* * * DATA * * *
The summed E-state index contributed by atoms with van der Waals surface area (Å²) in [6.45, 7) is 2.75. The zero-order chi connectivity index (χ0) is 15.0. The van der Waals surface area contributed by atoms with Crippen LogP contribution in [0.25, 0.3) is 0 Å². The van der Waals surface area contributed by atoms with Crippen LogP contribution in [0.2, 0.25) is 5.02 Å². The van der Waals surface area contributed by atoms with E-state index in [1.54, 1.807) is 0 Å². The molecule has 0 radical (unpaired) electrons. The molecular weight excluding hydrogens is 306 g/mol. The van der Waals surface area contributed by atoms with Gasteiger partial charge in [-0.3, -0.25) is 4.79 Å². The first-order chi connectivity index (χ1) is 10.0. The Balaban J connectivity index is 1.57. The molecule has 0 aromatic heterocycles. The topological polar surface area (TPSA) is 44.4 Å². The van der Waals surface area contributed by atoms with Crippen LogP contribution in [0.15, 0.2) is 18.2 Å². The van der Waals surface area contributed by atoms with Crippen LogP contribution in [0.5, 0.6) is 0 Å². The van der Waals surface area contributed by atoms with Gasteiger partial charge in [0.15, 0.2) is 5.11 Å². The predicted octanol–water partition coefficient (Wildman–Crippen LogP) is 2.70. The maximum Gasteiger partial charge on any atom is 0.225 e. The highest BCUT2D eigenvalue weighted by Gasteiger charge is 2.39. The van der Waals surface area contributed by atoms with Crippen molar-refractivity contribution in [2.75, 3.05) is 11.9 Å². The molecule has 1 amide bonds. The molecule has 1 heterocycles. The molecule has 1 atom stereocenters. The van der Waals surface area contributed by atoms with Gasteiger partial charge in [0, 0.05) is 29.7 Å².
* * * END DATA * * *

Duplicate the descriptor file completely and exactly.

The summed E-state index contributed by atoms with van der Waals surface area (Å²) in [6.45, 7) is 2.75. The zero-order chi connectivity index (χ0) is 15.0. The van der Waals surface area contributed by atoms with Crippen LogP contribution in [0.25, 0.3) is 0 Å². The van der Waals surface area contributed by atoms with Crippen LogP contribution in [0.2, 0.25) is 5.02 Å². The van der Waals surface area contributed by atoms with E-state index in [1.54, 1.807) is 0 Å². The molecule has 0 radical (unpaired) electrons. The molecular weight excluding hydrogens is 306 g/mol. The van der Waals surface area contributed by atoms with Gasteiger partial charge in [-0.3, -0.25) is 4.79 Å². The first-order chi connectivity index (χ1) is 10.0. The Balaban J connectivity index is 1.57. The molecule has 0 aromatic heterocycles. The topological polar surface area (TPSA) is 44.4 Å². The van der Waals surface area contributed by atoms with Crippen LogP contribution in [0.15, 0.2) is 18.2 Å². The van der Waals surface area contributed by atoms with Crippen LogP contribution in [0.5, 0.6) is 0 Å². The van der Waals surface area contributed by atoms with Gasteiger partial charge in [0.15, 0.2) is 5.11 Å². The predicted octanol–water partition coefficient (Wildman–Crippen LogP) is 2.70. The maximum Gasteiger partial charge on any atom is 0.225 e. The highest BCUT2D eigenvalue weighted by Gasteiger charge is 2.39. The van der Waals surface area contributed by atoms with Crippen molar-refractivity contribution in [2.75, 3.05) is 11.9 Å². The molecule has 1 amide bonds. The molecule has 1 heterocycles. The molecule has 1 atom stereocenters. The van der Waals surface area contributed by atoms with Gasteiger partial charge in [0, 0.05) is 29.7 Å².